ITHACA, N.Y. — Grilled lamb, beef, and chicken are the latest smells to float through the Ithaca Commons following the opening of a new Mediterranean Halal food stand nearly three weeks ago.
Owner Galal Hassanien’s stand, the Adam Grill, will be serving up gyros, kebabs, rice bowls, falafel and other dishes six days a week, including during late night hours on the weekends. It’s located toward the east end of the Commons in front of the Downtown Visitor Center.
Hassanien said he moved to Ithaca from Brooklyn about four months ago to start a better life with his family: his wife Souad Azzouay and their two children Omayma and Adam, for whom the stand is named after. Hassanien was an Uber driver in Brooklyn before making the move and his wife’s family — who own Casablanca Pizza and the Commons Kitchen downtown — suggested that they make the five-hour move.
“We heard about Ithaca. It’s an nice city, good for business,” he said. “And I just figured out, this is the business, the right one to do.”
So he said he applied for permits through the city, health department and fire department before he was approved to set up shop.
“People here are very polite, not like Brooklyn, very rough and tough,” he said. “It’s a very nice environment here, like I said before. People here are very polite. You can put a line under polite. In New York City, they’re very tough, people are very mean.”
Since launching about three weeks ago, Hassanien has opened Monday – Saturday at 11 a.m. and usually stays open through late lunch or early dinner hours. On weekends, he’s open from 11 a.m. until about 7 p.m., when he closes the cart down, cleans it, and then opens up again from about 9 p.m. – 2 a.m. And while he plans to be closed on Sundays, he said customers still may find him on the Commons during his only day off if the weather is good enough.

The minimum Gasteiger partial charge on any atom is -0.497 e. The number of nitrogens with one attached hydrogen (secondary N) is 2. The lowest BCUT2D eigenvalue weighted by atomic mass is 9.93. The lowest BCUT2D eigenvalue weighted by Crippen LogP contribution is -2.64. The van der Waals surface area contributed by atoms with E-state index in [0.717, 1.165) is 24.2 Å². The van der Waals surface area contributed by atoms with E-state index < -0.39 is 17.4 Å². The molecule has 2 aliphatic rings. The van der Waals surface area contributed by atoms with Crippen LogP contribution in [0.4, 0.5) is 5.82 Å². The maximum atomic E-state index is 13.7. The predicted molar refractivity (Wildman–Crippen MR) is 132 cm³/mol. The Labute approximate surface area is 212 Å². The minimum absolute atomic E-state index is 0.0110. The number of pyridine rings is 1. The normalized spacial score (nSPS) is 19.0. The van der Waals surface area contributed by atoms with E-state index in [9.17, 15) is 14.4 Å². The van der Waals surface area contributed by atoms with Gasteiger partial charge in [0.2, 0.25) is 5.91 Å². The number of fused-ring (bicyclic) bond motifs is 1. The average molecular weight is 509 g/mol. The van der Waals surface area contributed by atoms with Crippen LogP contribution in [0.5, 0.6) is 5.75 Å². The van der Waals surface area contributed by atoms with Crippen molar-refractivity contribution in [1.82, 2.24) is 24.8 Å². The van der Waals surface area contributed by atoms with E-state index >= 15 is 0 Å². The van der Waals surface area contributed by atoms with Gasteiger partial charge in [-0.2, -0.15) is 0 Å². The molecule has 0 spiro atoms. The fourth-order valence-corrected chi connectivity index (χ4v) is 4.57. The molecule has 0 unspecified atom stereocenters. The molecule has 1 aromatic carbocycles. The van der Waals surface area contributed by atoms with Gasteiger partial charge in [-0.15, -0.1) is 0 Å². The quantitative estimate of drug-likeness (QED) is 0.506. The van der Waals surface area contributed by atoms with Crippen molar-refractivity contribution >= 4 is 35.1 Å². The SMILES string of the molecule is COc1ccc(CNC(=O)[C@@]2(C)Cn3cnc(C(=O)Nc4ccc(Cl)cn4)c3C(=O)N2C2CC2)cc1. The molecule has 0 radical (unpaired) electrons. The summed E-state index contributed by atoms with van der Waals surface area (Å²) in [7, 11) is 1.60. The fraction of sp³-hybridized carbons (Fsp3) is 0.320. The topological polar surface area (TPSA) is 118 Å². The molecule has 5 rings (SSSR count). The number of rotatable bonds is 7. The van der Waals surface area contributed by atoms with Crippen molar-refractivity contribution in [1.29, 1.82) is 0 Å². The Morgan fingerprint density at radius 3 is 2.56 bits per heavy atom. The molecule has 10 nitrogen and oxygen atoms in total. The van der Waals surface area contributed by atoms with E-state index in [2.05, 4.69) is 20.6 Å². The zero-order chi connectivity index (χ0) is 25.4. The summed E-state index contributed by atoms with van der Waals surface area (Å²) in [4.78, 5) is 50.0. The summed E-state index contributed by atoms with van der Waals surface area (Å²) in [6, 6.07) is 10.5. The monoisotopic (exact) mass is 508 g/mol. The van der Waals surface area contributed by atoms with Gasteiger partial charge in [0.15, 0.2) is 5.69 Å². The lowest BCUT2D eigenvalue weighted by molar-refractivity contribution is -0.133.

He said he’s gathered a regular crew of lunch time customers over the past three weeks, along with late night college students. On a sunny Tuesday afternoon, two people ordered up meals within less than 10 minutes.
“People in Ithaca, they love falafel. People in Ithaca love chicken over rice, lamb,” he said. “It’s like New York City style. They know that.”
The price point is also something he said people are love with. Most of his menu items start at about $6 and aren’t over about $9, a relief from nearby restaurants that charge more money for meals to cover higher overhead costs.
Hassanien said that with the long hours he invests in the cart and with continued regular customers, he’ll be able to stay open year round.
Featured photo: Galal Hassanien poses with his wife Souad Azzouay in front of their Mediterranean Halal food cart in the Ithaca Commons.